stirring the sweet potatoes every 20 minutes, until the thickest part of the thigh registers 165ºF on an instant-read thermometer, about 1 more hour.
7. Set the turkey on a carving board and let it rest for 30 minutes before carving. Use a slotted spoon to transfer the sweet potatoes and prunes to a serving bowl.
8. Pour the pan juices into a fat separator. Let sit until separated, then pour the juices into a small saucepan, leaving the fat behind. Bring the defatted pan juices to a boil over medium-high heat. Add the cranberries and boil until the cranberries pop. Taste for pepper (you won’t need salt).
9. Put the cranberry gravy into a gravy boat and serve with the turkey, sweet potatoes, and prunes.
Brussels Sprouts are delicious roasted with olive oil, butter, shallots and garlic, finished with a touch of cider vinegar.
–Chef Takashi Yagihashi
Eggplant and Edamame Vegetarian Curry
Chef Takashi Yagihashi’s Asian-influenced dish is sure to add pizzazz to the Thanksgiving table for vegetarian and vegetable-loving guests. Featuring Japanese eggplants and various Asian spices, the dish delivers plenty of flavor as well as a substantial amount of protein via the edamame. To sample his award-winning cuisine, head over to TABO Sushi & Noodles at Macy’s State Street.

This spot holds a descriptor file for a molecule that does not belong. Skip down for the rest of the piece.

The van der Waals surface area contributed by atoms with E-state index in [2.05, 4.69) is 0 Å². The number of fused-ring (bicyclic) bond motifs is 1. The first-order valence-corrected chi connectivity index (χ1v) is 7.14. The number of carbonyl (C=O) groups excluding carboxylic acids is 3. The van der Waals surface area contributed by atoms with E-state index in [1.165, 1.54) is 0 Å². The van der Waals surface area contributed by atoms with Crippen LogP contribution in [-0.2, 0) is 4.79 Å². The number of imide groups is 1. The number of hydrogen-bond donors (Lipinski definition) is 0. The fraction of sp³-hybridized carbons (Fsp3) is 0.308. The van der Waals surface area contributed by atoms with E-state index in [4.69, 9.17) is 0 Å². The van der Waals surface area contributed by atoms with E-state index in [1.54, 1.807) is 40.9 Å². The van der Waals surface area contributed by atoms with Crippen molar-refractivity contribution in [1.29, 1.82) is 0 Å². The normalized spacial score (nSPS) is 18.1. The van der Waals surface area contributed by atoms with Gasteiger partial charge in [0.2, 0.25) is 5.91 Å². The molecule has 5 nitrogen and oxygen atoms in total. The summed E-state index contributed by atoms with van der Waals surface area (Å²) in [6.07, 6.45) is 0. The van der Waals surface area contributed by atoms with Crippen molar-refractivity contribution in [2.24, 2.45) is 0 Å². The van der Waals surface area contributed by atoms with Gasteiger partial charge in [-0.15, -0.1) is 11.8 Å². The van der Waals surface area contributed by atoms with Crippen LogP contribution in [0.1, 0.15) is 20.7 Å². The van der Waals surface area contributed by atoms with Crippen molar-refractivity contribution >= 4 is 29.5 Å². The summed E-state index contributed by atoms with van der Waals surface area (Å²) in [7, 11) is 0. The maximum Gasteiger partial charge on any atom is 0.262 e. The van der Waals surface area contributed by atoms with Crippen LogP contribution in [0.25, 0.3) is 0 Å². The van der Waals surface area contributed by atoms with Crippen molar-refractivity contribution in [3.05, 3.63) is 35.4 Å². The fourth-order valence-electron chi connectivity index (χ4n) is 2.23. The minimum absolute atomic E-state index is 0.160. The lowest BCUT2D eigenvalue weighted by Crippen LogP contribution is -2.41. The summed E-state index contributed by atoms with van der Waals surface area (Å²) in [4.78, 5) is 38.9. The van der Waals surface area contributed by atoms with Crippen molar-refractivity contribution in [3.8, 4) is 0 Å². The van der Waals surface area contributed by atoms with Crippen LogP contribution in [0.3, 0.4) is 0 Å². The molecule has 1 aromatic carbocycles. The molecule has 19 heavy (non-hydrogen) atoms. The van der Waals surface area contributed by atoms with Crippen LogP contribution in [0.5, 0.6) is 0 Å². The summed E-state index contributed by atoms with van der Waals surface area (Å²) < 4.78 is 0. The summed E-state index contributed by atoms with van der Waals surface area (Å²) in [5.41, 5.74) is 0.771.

- 3 to 4 Japanese Eggplant, large slice, oblique
- 1 pc. Sweet Onion, small chop
- 1 pc. Tomato, small chop
- 4 T. Corn Oil
- 1 T. Ginger grated
- 1 T. Garlic grated
- 1 C. Edamame
- ½ C. Vegetable Stock
- 4 pc. Cilantro Sprigs
- 4 C. Cooked Steamed Rice Spices
- 1 tsp. Turmeric Powder
- 2 tsp. Cumin Seed
- 1 tsp. Coriander Powder
- ½ tsp. Chili Pepper Powder
Sauté the eggplant with 2 T. of the corn oil in a medium sauté pan, over medium heat, until cooked through and golden brown, about 4 to 5 minutes. Remove the eggplant from the sauté pan. Wipe the sauté pan with a paper towel, and add the remaining 2 T. corn oil, and the spices. Sauté over medium heat, until you get the aroma. Then add the sweet onion, ginger, and garlic and turn down to low heat. Sauté until brown, about 10 to 15 minutes. Next, add the tomato and vegetable stock. Cook for 5 more minutes. Add the edamame. Finish by putting one cup of steamed rice on a plate and topping it with ¼ of the curry mixture. Place a sprig of cilantro on top and serve. Repeat for the other 3 portions.
Apple and Honey Crisp
With this recipe, Chef Michele Bernstein works mouthwatering magic with a seasonal classic – a basic fruit crisp.
- 6 granny smith or golden delicious apples, peeled, cored, chopped into 1-inch pieces
- 1/4 cup honey
- 1/4 teaspoon cinnamon
- 1/2 cup apple cider
- Juice of 1 lemon
- 1 teaspoon cornstarch
- 1/2 cup old fashioned oats
- 1/2 cup all-purpose flour
- 3/4 cup light brown sugar
- 1/2 teaspoon salt
- 1 1/2 sticks butter (cold), cut into ½-inch dice pieces
Combine all ingredients in a large bowl. Using your hands, mix the ingredients, kneading the butter into the flour until only pea-sized pieces remain.
Preheat your oven to 400 degrees. Combine the apples with honey and cinnamon.
Heat the apple cider and lemon juice in a large sauté pan, reduce by half.
Add the apples, cook for 4 minutes, remove and stir in the cornstarch.
Top with the crumble topping and bake until golden and the apples are just becoming tender, about 15-20 minutes.